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How To Soften Brown Sugar

October 23rd, 2008 · 9 Comments

This past weekend I made Apple Crisp.  Most times when I am preparing a recipe that calls for brown sugar, I pull it out and find that my brown sugar is as hard as a rock!  I seal it in plastic zipper bags and refrigerate it, but still,  it always seems to harden up right after it’s first use.  Here is the method I use to soften it so that it is usable.

First, if it is hardened into one solid mass, I put it in a plastic bag and start hammering it!

Once it is broken into manageable sized chunks, I take a guess at how much looks to be the right amount for the recipe.

I place that amount into a microwave safe ceramic container.

Cover the container with a very damp paper towel and on top of the towel place a piece of plastic wrap.

Put this into the microwave along with one cup of water in a separate microwave safe cup.

Microwave and check it at one minute intervals for softness by trying to break it up with a fork.  This was about 3/4 cup brown sugar and it took three minutes to soften.  (Note: I have an old 500 watt microwave, so if your microwave has a higher wattage, it won’t take as long for you. Check it more frequently!)

Remove from microwave very carefully!  It is hot! (Maybe three minutes was a little too much!)

Here it is softened and ready to use in my Apple Crisp recipe!

Do you have any kitchen tips you can pass along?  Maybe you can tell me how to keep my brown sugar from hardening in the first place!

I’m adding this to Tasty Tuesday over at Forever Wherever.  Go on over and check out the links to some great stuff!

Tags: Cooking

9 responses so far ↓

  • 1 Kath // Oct 24, 2008 at 12:49 pm

    If you have time to wait for the brown sugar to soften (a couple of days), cut an apple in half, core it and put the apple in the container with the brown sugar. The apple will dehydrate and the sugar will rehydrate. Take the apple out when the sugar has softened. This works, I’ve tried it.
    (compliments of my 90 year old mother who knows all this stuff and also claims a slice of white bread will do the same trick!)

  • 2 Gayle // Oct 24, 2008 at 1:19 pm

    Hi Kath!

    Thank you for the tip! This will be very helpful during the times of year when I’m doing a lot of holiday baking over several days. Please pass the thanks on to your mom!

  • 3 jan // Nov 8, 2008 at 12:35 pm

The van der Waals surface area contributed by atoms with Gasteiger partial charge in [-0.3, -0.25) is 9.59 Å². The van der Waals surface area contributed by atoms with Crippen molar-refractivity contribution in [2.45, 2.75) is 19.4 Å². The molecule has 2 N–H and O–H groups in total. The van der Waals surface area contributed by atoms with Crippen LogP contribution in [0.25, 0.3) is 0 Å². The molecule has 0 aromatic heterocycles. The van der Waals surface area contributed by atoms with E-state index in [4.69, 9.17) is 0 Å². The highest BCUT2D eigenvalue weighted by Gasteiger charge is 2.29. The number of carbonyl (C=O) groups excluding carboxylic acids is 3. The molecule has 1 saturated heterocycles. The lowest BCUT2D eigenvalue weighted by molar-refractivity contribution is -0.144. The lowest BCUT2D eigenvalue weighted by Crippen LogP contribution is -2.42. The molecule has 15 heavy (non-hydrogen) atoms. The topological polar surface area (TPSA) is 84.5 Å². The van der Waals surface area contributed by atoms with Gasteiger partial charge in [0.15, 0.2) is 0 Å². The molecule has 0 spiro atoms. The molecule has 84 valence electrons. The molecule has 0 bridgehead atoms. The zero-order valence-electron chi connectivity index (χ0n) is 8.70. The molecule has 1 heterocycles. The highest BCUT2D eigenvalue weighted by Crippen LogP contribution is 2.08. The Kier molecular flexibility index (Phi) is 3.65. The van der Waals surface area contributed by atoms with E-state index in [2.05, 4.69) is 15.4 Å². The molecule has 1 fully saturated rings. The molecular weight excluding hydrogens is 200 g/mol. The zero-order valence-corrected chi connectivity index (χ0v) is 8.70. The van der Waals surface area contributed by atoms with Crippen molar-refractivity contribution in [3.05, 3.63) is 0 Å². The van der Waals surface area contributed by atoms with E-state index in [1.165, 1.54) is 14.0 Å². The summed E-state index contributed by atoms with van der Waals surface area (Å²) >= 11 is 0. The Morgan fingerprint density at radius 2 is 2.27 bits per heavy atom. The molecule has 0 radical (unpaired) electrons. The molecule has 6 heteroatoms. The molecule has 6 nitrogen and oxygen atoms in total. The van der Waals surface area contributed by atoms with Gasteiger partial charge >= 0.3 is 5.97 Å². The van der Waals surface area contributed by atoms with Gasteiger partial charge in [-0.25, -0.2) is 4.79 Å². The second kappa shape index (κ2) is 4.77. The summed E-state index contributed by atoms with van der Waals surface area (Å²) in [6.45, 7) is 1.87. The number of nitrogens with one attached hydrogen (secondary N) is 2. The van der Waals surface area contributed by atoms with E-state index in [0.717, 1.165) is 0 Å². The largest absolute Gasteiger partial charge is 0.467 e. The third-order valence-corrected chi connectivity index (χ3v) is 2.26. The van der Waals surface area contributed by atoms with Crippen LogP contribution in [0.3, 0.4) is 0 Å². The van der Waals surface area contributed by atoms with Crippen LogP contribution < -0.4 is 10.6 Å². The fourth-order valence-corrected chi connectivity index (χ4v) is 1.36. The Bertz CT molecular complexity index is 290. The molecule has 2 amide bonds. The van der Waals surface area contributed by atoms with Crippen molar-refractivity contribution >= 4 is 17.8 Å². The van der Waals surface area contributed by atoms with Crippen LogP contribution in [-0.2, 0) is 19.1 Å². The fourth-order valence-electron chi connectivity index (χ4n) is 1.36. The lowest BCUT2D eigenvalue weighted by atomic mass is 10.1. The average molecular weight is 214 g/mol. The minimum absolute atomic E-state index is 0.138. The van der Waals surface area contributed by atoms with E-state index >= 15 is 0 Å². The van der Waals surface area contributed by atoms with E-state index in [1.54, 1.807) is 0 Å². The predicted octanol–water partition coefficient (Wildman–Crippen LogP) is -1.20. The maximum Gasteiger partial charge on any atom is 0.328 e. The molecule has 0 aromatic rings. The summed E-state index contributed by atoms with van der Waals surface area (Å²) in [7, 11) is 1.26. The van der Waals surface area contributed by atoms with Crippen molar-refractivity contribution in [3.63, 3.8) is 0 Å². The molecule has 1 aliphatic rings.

You were a life saver!!!! In the middle of making a special apple streudle desert and had already gone to the store TWICE. You saved the day. Desert is now baking!!!!!

  • 4 Gayle // Nov 8, 2008 at 12:52 pm

    Hi jan!

    I’m so glad the softening technique helped you out!

  • 5 Jerri // Mar 3, 2009 at 4:18 am

    Great tip. Thanks for sharing!

    Jerri’s last blog post..Recipe of the Week: Chicken Cordon Bleu

  • 6 Kim@ForeverWherever // Mar 3, 2009 at 7:37 am

    That is such a great tip! I always end up buying more because of all the chunky pieces. I never thought about this. Thanks for sharing your food tip with us on Tasty Tuesday!

  • 7 Suzanne // Mar 6, 2009 at 3:17 pm

    I keep my brown sugar in a plastic shoe box. It fits two 2-lb bags quite nicely. I found that if I fold up a paper towel into a small square and get it quite damp and put it in the box (opposite end as the opening in the bag) it will soften hard brown sugar and will keep it soft too.

  • 8 Pencil Writer // Dec 10, 2011 at 6:39 pm

    Thank you for your wonderful plan. I just discovered a 7 lb ziplock bag of brown sugar in dire straits, open–and dry as a rock, as you said. And I don’t plan to throw it away, so I will definitely try your plan to “soften” it up.

    Thanks, again!

  • 9 Jessica // May 12, 2012 at 12:49 am

    If you need to use the brown sugar later that day or the next day instead of immediatly, you can use bread slices to soften it. Simply place the hardened sugar in a dish of some sort and place a piece of bread on top of it. The sugar will absorb the moisture from the bread and will soften right up, the more bread the faster it softens. Covering the dish with plastic wrap helps sugar absorb moisture even quicker.

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